Italy’s 2018 Budget

Italy’s 2018 Budget

December 24, 2017

lucia.cossaro@prometeia.com

The effect on the balance is an increase in the deficit of about €11 bln in 2018 and 2019, and of about €2 bln in 2020

 

The Italian Parliament approved the 2018 Budget. The Budget is composed by two parts, the Decree Law, passed on November 30, that anticipated some of the revenue-increasing measures, and the Budget Law. The overall effect on the balance, as indicated in the Draft Budgetary Plan (DBP2018) sent to the European institutions in mid-October, is an increase in the deficit compared to a current legislation scenario of about €11 billion in 2018 and 2019, and of about €2 billion in 2020. 

The new interventions are in line with the actions taken in recent years. Among the expansionary measures, supplementary funds are allocated to public employment, mainly for contract renewals but also for new recruitments, and to social policies. These include additional resources for the new “Inclusion Income” scheme [1] and for young people and families. In addition, the Budget extends the incentives to private investment, such as accelerated amortization and other incentives for innovation included in the Industry 4.0 National Plan [2], and confirms tax incentives for improving housing energy efficiency and for housing renovation. Social contribution relief is provided to support youth employment, and a new tax credit on spending on training activities is introduced. Finally, to strengthen public investment, the Budget raises the resources in favour of both the State Investment Fund and the local authorities. Part of the financing comes from spending cuts and, more significantly, from revenue gains expected from anti-tax evasion and collection measures. 

 
CHART A: Net impact of the budgetary measures (minus sign = financing) billions of euros 
 
Source: Prometeia's calculation on parliamentary documents
 
 

As usual, the resources involved in the budget are considerable. The expansionary measures planned for 2018 are more than €26 billion and the financing ones about €15 billion. The impact of modifying [3] the so-called “safeguard clause” is significant. In 2018, the deactivation of the clause is worth €16 billion, 0.9 per cent of GDP. It is considered an expansionary measure (i.e. a tax reduction) in the official evaluation, which compares its impact to the revenues foreseen under current legislation. However, this measure should not be taken into account when considering the differential impact that fiscal policy will have in 2018 compared to 2017.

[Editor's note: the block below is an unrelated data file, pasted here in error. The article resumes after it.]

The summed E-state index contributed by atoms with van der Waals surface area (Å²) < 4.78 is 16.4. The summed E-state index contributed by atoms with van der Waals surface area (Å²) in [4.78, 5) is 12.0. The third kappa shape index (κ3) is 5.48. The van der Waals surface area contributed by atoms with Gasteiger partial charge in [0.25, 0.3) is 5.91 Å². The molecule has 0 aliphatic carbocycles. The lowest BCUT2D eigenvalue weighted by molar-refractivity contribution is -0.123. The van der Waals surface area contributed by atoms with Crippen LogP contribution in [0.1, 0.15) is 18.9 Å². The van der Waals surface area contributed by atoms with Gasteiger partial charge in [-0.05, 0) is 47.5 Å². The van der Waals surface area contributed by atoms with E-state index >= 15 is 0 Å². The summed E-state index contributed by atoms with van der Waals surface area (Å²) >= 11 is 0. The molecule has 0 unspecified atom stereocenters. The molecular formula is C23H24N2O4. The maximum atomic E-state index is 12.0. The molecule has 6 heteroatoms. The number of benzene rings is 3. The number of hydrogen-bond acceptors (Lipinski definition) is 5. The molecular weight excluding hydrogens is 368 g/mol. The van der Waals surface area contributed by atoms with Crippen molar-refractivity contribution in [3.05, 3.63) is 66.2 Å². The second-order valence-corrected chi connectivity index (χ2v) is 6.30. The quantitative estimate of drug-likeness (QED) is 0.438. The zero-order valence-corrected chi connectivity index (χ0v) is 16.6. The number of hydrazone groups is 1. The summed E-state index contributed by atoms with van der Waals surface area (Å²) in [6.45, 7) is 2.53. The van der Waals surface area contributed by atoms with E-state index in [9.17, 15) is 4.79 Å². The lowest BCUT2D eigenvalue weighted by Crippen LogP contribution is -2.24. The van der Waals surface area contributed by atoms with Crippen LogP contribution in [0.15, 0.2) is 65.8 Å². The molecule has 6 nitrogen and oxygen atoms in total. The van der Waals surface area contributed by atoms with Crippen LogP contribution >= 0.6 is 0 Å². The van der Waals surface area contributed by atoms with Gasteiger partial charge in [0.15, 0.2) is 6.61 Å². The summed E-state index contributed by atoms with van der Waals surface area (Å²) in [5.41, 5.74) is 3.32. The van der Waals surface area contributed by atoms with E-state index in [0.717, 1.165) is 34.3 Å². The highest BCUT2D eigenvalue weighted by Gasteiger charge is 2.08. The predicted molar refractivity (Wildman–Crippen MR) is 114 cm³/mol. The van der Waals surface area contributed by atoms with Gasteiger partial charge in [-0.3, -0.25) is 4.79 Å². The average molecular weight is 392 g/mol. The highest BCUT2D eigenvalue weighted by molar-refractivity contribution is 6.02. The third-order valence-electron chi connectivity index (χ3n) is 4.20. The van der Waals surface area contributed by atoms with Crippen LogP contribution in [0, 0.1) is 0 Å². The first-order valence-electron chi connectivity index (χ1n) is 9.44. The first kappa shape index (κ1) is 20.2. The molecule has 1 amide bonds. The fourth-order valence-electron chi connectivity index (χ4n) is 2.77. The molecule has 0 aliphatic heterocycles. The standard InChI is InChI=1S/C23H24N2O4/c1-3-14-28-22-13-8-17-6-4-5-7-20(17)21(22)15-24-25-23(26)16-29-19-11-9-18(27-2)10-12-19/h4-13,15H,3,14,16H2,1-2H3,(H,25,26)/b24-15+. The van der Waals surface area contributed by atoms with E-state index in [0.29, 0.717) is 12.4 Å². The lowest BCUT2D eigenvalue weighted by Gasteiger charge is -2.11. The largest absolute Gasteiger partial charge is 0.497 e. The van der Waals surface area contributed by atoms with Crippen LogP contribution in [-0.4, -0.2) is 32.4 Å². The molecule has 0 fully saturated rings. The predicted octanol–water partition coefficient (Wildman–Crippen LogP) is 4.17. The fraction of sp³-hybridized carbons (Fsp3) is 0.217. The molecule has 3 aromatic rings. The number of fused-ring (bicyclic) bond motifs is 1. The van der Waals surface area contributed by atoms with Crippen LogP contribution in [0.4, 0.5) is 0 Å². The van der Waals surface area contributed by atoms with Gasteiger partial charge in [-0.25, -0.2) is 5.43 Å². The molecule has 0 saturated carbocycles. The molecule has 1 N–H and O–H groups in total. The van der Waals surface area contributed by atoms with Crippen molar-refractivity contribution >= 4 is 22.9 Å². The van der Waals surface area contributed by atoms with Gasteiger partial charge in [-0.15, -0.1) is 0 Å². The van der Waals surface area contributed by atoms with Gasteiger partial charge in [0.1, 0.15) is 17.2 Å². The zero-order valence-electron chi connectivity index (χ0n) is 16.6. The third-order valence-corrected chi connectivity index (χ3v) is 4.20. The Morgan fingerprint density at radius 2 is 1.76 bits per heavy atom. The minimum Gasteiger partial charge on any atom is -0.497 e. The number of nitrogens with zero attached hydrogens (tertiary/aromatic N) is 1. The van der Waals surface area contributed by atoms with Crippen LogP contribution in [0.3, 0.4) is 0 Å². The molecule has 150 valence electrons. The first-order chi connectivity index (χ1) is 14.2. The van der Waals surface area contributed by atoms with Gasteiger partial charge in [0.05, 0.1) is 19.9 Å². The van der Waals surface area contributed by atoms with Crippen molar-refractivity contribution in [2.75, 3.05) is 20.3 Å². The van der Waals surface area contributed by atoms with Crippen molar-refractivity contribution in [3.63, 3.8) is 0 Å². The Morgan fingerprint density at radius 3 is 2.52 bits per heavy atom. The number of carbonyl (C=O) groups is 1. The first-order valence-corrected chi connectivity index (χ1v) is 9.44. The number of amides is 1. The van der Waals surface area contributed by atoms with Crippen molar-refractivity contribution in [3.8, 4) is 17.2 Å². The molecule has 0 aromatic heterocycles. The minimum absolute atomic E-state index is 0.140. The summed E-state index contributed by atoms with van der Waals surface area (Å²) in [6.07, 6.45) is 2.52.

Therefore, in order to assess the actual impact on the economy of the 2018 Budget, figures presented in Chart A do not take into account changes to the safeguard clause or other measures that do not entail any variations compared to 2017. Based on this approach, most of the resources are redistributed to households, while the additional resources for investment and business are limited in 2018 (planning to become more substantial starting from 2019). 

 
CHART B: Fiscal Stance as planned by the Government (2018 Draft Budgetary Plan) % of GDP

Source: Prometeia's calculation on Ministry of Economy and Finance data
 
 
[1] See the Prometeia Discussion Note “The Introduction of Minimum Income in Italy: Challenges and Outcomes.”
[2] Launched in 2016, Industry 4.0 National Plan is a set of interventions designed to boost investment and promote productive technological change over the period 2017-2020, aiming at improving competitiveness.
[3] The safeguard clause is a provision entailing an increase in VAT rates worth €15.7 billion in 2018, €18.9 billion in 2019 and €19.2 billion in 2020. The 2018 Budget law cancels the increase in 2018 and maintains an increase of €10.4 billion in 2019 and €19.2 billion in 2020. 


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